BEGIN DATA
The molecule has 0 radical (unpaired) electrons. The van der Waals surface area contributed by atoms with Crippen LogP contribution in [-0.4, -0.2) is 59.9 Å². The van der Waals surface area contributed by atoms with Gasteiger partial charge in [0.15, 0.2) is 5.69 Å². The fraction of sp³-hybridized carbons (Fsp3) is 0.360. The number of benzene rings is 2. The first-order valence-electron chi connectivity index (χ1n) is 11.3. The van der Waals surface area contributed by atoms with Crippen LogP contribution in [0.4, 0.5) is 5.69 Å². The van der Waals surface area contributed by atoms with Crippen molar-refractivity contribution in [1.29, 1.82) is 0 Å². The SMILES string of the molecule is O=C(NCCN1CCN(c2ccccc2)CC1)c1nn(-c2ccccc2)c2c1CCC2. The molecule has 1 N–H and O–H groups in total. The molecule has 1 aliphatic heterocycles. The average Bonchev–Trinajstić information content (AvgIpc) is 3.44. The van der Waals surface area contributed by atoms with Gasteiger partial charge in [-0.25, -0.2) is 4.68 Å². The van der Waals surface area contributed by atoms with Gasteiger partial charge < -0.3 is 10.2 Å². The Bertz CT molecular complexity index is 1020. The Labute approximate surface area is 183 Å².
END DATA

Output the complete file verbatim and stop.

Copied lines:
The molecule has 0 radical (unpaired) electrons. The van der Waals surface area contributed by atoms with Crippen LogP contribution in [-0.4, -0.2) is 59.9 Å². The van der Waals surface area contributed by atoms with Gasteiger partial charge in [0.15, 0.2) is 5.69 Å². The fraction of sp³-hybridized carbons (Fsp3) is 0.360. The number of benzene rings is 2. The first-order valence-electron chi connectivity index (χ1n) is 11.3. The van der Waals surface area contributed by atoms with Crippen LogP contribution in [0.4, 0.5) is 5.69 Å². The van der Waals surface area contributed by atoms with Crippen molar-refractivity contribution in [1.29, 1.82) is 0 Å². The SMILES string of the molecule is O=C(NCCN1CCN(c2ccccc2)CC1)c1nn(-c2ccccc2)c2c1CCC2. The molecule has 1 N–H and O–H groups in total. The molecule has 1 aliphatic heterocycles. The average Bonchev–Trinajstić information content (AvgIpc) is 3.44. The van der Waals surface area contributed by atoms with Gasteiger partial charge in [-0.25, -0.2) is 4.68 Å². The van der Waals surface area contributed by atoms with Gasteiger partial charge < -0.3 is 10.2 Å². The Bertz CT molecular complexity index is 1020. The Labute approximate surface area is 183 Å².